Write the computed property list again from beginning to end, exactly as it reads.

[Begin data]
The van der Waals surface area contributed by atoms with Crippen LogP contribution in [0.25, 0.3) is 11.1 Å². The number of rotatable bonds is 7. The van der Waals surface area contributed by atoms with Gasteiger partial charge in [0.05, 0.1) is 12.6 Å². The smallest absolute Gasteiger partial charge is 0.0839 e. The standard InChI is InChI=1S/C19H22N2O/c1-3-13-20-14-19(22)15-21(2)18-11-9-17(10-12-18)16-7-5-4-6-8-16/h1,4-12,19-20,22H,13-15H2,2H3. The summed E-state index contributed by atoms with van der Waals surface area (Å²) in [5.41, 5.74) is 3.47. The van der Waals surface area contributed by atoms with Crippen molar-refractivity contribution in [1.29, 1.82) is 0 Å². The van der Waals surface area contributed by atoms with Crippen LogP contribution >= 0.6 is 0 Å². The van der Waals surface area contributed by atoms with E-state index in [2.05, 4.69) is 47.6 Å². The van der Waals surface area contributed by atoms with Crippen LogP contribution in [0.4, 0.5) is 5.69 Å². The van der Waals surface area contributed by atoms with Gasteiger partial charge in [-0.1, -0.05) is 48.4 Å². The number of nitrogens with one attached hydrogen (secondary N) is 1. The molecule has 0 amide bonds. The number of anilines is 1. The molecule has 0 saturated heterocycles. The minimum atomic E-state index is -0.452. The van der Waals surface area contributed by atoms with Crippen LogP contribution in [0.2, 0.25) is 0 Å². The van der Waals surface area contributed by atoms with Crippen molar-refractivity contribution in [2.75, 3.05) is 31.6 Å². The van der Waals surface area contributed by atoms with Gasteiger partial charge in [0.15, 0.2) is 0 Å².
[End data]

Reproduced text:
The van der Waals surface area contributed by atoms with Crippen LogP contribution in [0.25, 0.3) is 11.1 Å². The number of rotatable bonds is 7. The van der Waals surface area contributed by atoms with Gasteiger partial charge in [0.05, 0.1) is 12.6 Å². The smallest absolute Gasteiger partial charge is 0.0839 e. The standard InChI is InChI=1S/C19H22N2O/c1-3-13-20-14-19(22)15-21(2)18-11-9-17(10-12-18)16-7-5-4-6-8-16/h1,4-12,19-20,22H,13-15H2,2H3. The summed E-state index contributed by atoms with van der Waals surface area (Å²) in [5.41, 5.74) is 3.47. The van der Waals surface area contributed by atoms with Crippen molar-refractivity contribution in [1.29, 1.82) is 0 Å². The van der Waals surface area contributed by atoms with Crippen LogP contribution >= 0.6 is 0 Å². The van der Waals surface area contributed by atoms with E-state index in [2.05, 4.69) is 47.6 Å². The van der Waals surface area contributed by atoms with Crippen LogP contribution in [0.4, 0.5) is 5.69 Å². The van der Waals surface area contributed by atoms with Gasteiger partial charge in [-0.1, -0.05) is 48.4 Å². The number of nitrogens with one attached hydrogen (secondary N) is 1. The molecule has 0 amide bonds. The number of anilines is 1. The molecule has 0 saturated heterocycles. The minimum atomic E-state index is -0.452. The van der Waals surface area contributed by atoms with Crippen LogP contribution in [0.2, 0.25) is 0 Å². The van der Waals surface area contributed by atoms with Crippen molar-refractivity contribution in [2.75, 3.05) is 31.6 Å². The van der Waals surface area contributed by atoms with Gasteiger partial charge in [0.15, 0.2) is 0 Å².